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Viking drinking hall

 

Scotsman.com

A Viking “drinking hall” that could have been used by a high-ranking chieftain 800 years ago has been unearthed in Orkney, archaeologists say.

The discovery was made at Skaill Farmstead in Westness, Rousay, and is believed to have been a high-status Norse hall, dating as far back as the tenth century.

Westness is mentioned in the Orkneyinga Saga – a historical narrative of the archipelago – as the home of Sigurd, a powerful 12th-century chieftain.


The site offers an “unparalleled” opportunity to research eating habits in the region over a millennia, according to researchers from the University of the Highlands and Islands (UHI).

The name Skaill suggests the site was home to a Norse hall or drinking hall and was a high-status site.

A team from the UHI Archaeology Institute, residents and students have been digging at the site for a number of years in an effort to find the building.

Dan Lee, co-director of the excavation project, said “The exciting news this season is that we have now found the hall at Skaill, as the place name suggests.

“You never know, but perhaps Earl Sigurd himself sat on one of the stone benches inside the hall and drank a flagon of ale.”

The hall is believed to date to the tenth to 12th centuries and was discovered below a more recent farmstead.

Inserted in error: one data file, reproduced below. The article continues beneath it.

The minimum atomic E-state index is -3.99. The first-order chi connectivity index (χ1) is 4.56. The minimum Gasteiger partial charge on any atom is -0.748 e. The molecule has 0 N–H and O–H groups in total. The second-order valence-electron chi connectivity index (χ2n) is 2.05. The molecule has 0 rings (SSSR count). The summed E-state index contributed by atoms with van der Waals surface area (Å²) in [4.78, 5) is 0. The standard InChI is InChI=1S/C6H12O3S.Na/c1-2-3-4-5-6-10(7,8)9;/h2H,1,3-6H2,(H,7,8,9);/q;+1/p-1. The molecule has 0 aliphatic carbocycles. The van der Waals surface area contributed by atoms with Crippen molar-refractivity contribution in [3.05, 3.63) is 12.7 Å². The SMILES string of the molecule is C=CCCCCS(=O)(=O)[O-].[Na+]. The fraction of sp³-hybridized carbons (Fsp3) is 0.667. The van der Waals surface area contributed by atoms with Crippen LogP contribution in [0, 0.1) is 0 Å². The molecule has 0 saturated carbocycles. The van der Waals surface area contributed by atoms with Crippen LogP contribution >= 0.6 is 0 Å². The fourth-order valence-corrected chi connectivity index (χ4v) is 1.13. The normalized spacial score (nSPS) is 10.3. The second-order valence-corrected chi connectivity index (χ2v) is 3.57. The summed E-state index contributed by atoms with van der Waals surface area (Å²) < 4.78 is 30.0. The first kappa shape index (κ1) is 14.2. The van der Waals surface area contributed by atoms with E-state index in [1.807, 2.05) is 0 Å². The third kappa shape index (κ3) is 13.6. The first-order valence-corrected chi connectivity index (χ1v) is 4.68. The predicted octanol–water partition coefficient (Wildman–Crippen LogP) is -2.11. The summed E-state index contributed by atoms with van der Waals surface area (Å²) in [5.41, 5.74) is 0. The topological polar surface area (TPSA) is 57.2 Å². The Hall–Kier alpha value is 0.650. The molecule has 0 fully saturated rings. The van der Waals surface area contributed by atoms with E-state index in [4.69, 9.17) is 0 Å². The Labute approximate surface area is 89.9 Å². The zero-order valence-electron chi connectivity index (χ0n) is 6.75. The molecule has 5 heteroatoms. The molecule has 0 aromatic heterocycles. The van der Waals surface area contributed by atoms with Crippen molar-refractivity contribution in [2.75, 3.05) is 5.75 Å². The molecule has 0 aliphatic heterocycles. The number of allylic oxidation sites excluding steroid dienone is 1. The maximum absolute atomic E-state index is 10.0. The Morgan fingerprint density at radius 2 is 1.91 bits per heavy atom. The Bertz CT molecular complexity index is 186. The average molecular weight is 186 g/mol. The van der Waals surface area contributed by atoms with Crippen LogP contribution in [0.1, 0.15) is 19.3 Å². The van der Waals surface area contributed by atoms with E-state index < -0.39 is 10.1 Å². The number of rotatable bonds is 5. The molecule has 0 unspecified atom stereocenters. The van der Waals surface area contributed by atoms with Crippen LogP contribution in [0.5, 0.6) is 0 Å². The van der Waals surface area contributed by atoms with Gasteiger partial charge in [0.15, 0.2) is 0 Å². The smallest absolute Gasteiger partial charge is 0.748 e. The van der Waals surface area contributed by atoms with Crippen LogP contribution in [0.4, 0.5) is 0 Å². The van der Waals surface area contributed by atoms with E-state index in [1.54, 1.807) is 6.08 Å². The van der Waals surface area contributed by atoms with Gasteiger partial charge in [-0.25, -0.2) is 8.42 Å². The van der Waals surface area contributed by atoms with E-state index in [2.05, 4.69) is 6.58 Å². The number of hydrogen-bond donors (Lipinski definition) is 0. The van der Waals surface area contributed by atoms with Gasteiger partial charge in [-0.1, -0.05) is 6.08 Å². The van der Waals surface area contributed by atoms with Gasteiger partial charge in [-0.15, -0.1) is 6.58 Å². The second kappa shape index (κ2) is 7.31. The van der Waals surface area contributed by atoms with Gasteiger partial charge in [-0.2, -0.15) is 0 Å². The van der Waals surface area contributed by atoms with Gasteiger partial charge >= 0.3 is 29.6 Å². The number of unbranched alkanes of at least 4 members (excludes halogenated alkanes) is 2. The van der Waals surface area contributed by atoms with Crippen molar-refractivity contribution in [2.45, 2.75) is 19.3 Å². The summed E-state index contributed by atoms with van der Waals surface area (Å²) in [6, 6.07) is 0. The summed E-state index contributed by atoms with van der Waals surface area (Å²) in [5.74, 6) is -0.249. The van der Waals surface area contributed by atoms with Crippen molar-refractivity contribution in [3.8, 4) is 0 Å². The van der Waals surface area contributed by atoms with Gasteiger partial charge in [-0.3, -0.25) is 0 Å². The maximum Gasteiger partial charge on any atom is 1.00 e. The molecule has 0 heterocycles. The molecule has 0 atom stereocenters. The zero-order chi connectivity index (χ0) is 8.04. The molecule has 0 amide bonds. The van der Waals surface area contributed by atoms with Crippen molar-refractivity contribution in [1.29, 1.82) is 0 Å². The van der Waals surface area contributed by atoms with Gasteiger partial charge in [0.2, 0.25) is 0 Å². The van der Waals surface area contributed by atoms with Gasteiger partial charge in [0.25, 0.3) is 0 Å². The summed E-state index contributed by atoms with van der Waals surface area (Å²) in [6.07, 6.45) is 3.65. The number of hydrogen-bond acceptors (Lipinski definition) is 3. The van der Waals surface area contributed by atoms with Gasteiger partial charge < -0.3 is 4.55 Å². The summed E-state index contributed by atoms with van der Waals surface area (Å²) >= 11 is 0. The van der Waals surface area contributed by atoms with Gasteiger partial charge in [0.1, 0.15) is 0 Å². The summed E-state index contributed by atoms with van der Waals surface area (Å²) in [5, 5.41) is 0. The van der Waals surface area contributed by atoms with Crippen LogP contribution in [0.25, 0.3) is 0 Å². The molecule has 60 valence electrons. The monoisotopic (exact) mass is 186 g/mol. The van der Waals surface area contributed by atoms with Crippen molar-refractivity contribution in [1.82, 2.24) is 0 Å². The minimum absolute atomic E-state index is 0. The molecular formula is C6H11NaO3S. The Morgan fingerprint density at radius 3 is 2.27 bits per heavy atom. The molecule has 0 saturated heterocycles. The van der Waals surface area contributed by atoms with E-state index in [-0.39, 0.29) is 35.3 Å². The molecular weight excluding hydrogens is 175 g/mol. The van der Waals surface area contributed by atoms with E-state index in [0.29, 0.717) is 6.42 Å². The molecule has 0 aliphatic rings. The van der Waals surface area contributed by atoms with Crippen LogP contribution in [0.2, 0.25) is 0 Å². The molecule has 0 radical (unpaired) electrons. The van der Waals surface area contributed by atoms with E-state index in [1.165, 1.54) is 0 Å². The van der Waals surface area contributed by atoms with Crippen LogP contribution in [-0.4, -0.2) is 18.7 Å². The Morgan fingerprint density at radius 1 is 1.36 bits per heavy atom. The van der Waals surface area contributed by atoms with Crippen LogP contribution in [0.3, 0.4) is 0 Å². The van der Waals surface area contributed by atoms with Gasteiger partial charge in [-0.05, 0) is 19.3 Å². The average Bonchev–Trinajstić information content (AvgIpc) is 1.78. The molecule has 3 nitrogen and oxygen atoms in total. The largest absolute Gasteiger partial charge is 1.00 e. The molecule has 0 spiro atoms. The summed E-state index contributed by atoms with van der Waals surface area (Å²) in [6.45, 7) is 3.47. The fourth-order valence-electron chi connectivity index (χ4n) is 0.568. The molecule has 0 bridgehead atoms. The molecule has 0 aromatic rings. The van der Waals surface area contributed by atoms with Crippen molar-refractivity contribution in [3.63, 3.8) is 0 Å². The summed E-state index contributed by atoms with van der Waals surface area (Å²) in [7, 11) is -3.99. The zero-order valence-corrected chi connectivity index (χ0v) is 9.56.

“Substantial” stone walls were found 5.5m apart, with internal features such as stone benches along either side.

The building appears to be more than 13m long and facing down a slope towards the sea, although it is not yet fully uncovered.

Finds have included soapstone from Shetland, pottery and a bone spindle whorl, while a fragment of a Norse bone comb was also unearthed.

Archaeologists have been investigating the later stages of the farm complex and its middens, with a particular focus on past diet, farming and fishing practices.

 

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Ancient fridg

 

Hurriyetdailynews.com

 

 

 

A farmer in eastern Turkey uncovered a pre-modern food storage device on July 24 while plowing his field.

The device, dating back to the late 1700s, was taken under protection by the Archeology and Ethnography Museum of Elazığ province, according to local officials.